Having done the wood penetration testing of the two rounds shown in the other post I grew curious as to what kind of bullet velocity these bullets were getting with such a short barrel.
In this first test I measure the velocity of 3 rounds of caliber .44 Bulldog as made and sold by Old Western Scrounger in the 1990s. The weapon used is the 5 shot folding trigger variant of my Belgian 44 Bulldog revolvers and it has a 2.5″ barrel.
Hmm, not much to it. Did you notice the lack of recoil when I shot? It was kind of like firing one of the child’s cap pistols of my youth.
So in the interest of completeness I next proceed to velocity test some of the /44 Webley ammunition I made in the same pistol.
So what do we learn from this? First (which I had already learned while making the last video) adding 10 more grains or so of FFF gunpowder under a heavier bullet greatly increases the recoil. Sadly that extra gunpowder and recoil only threw another hundred feet per second or so into the velocity.
What do the numbers mean? Well let’s compare these figures to some other well known self defense cartridges
The .32 Colt auto pistol cartridge moves a 71 grain bullet at about 774 feet per second from a small pocket auto. It generates 121 foot pounds of energy.
The 380 Colt auto pistol cartridge moves an 88 grain bullet at about 875 feet per second from a small pocket auto. It generates 150 foot pounds of muzzle energy.
Both of these rounds, because of their low kinetic energy are considered to be near the bottom of the pile as good choices of caliber for self defense.
Then we come to the bulldog revolvers.
The .44 Bulldog moves a 168 grain bullet at 390 feet per second from my little revolver. These bullets develop only 57 foot pounds of muzzle energy, or less than HALF the kinetics of a .32 acp.
The 44. Webley cartridge with about 18 grains of FFF powder launches a 205 grain bullet at velocity of 502 feet per second. This gives it a muzzle energy of only 115 foot pounds.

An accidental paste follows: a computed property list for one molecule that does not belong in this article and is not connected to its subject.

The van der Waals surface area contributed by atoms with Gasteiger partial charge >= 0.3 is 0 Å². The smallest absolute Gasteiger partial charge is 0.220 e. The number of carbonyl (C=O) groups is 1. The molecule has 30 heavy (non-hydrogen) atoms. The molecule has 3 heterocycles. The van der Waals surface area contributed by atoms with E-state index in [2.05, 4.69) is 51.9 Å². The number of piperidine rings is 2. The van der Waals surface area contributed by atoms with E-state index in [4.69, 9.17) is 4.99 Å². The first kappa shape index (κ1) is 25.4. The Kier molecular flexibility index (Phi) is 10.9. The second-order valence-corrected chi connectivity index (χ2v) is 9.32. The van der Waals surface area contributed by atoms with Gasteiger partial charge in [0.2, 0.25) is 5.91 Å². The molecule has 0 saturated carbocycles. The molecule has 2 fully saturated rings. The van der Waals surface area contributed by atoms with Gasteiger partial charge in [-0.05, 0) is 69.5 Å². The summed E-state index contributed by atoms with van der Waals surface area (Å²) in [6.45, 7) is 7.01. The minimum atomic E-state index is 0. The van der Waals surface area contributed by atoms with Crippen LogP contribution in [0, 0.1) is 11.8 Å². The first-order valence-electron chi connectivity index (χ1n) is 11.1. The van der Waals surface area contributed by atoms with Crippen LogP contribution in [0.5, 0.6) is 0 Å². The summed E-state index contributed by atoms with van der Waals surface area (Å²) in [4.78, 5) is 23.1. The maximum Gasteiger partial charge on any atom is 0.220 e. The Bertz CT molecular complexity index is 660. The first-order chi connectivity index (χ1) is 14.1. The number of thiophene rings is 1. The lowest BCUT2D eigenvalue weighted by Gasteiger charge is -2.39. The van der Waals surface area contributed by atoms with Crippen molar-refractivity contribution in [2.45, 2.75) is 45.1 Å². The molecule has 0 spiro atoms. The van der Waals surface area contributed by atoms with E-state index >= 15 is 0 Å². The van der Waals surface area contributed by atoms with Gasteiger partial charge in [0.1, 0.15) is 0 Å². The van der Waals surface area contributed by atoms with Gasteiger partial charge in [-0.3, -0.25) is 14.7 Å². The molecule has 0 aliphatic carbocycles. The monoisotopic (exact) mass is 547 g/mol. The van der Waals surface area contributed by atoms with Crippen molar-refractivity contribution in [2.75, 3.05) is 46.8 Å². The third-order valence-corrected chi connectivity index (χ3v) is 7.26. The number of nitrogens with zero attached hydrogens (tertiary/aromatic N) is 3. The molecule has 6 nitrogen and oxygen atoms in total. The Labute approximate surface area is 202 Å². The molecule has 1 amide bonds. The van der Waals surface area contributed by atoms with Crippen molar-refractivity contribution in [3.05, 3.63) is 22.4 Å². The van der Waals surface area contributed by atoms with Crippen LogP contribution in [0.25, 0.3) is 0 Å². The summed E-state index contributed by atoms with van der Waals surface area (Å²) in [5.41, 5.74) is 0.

In short, neither round develops more muzzle energy than does a .32 auto pistol!
Indeed the ballistics and the wood block penetration test of the other blog would indicate the 44 Bulldog is no more of a manstopping round than is the .22 Short or a .25 auto pistol (and actually some loads for the .25 greatly exceed the kinetics of the 44 Bulldog cartridge).
On paper the .44 Webley cartridge exceeds those the /22 Short and the .25 acp in stopping power, but as noted it’s paper ballistics are still inferior to those of a 32 auto pistol.
What I see as the saving grace (if there is one) of a /44 Webley bullet as a self defense round is that because it is a bigger bullet it will make a bigger hole in an opponent.
Alternatively because of the much greater recoil of a black powder cartridge the question becomes one of shot to shot recovery time for the shooter.
Smokeless powder burns continuously for as long as it remains in the gun which generates a constantly accelerating push against the bullet. Conversley black powder detonates all of it at once and the only push the bullet gets is the initial first push, after that on the way down the barrel everything is inertia.
This in my opinion is the true difference between modern smokeless powders and the black powder cartridges of old.
Of course sadly these old Bulldog revolvers are made of older non-alloyed steels in formulations which had imprecise (if any) tempering and therefore the weapons are not strong enough to experiment and develop smokeless powder loads for them.
These tests were done with a chronograph. My opinion is any serious shooter or reloader should possess a chronograph. Often testing with a chronograph will make information you should know readily apparent to you. Things like the average velocity of the rounds, their shot to shot deviation, are the numbers being measured by you the same as the numbers the bullet manufacturer was advertising (LoL, probably not as manufacturers tend to hype their products), etc.
If you are seeking a chronograph like my own, you can get one here by just clicking on the image.
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Your questions and comments are always welcome. Feel free to leave them below. Thanks.